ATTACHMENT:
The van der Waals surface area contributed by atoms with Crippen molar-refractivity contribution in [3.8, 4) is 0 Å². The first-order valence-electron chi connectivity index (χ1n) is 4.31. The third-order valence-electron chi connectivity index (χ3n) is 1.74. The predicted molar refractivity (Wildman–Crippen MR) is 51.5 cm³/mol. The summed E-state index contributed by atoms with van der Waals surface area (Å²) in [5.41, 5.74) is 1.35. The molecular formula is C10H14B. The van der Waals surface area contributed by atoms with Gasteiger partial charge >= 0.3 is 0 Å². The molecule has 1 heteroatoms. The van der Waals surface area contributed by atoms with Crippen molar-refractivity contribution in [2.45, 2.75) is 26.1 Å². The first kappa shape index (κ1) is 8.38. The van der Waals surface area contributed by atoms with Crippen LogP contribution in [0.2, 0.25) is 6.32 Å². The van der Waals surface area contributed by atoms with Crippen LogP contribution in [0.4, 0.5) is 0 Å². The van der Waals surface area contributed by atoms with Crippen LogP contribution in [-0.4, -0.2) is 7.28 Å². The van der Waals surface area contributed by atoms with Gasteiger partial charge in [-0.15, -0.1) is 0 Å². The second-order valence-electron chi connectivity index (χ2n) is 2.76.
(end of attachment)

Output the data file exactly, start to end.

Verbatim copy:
The van der Waals surface area contributed by atoms with Crippen molar-refractivity contribution in [3.8, 4) is 0 Å². The first-order valence-electron chi connectivity index (χ1n) is 4.31. The third-order valence-electron chi connectivity index (χ3n) is 1.74. The predicted molar refractivity (Wildman–Crippen MR) is 51.5 cm³/mol. The summed E-state index contributed by atoms with van der Waals surface area (Å²) in [5.41, 5.74) is 1.35. The molecular formula is C10H14B. The van der Waals surface area contributed by atoms with Gasteiger partial charge >= 0.3 is 0 Å². The molecule has 1 heteroatoms. The van der Waals surface area contributed by atoms with Crippen molar-refractivity contribution in [2.45, 2.75) is 26.1 Å². The first kappa shape index (κ1) is 8.38. The van der Waals surface area contributed by atoms with Crippen LogP contribution in [0.2, 0.25) is 6.32 Å². The van der Waals surface area contributed by atoms with Crippen LogP contribution in [0.4, 0.5) is 0 Å². The van der Waals surface area contributed by atoms with Crippen LogP contribution in [-0.4, -0.2) is 7.28 Å². The van der Waals surface area contributed by atoms with Gasteiger partial charge in [-0.15, -0.1) is 0 Å². The second-order valence-electron chi connectivity index (χ2n) is 2.76.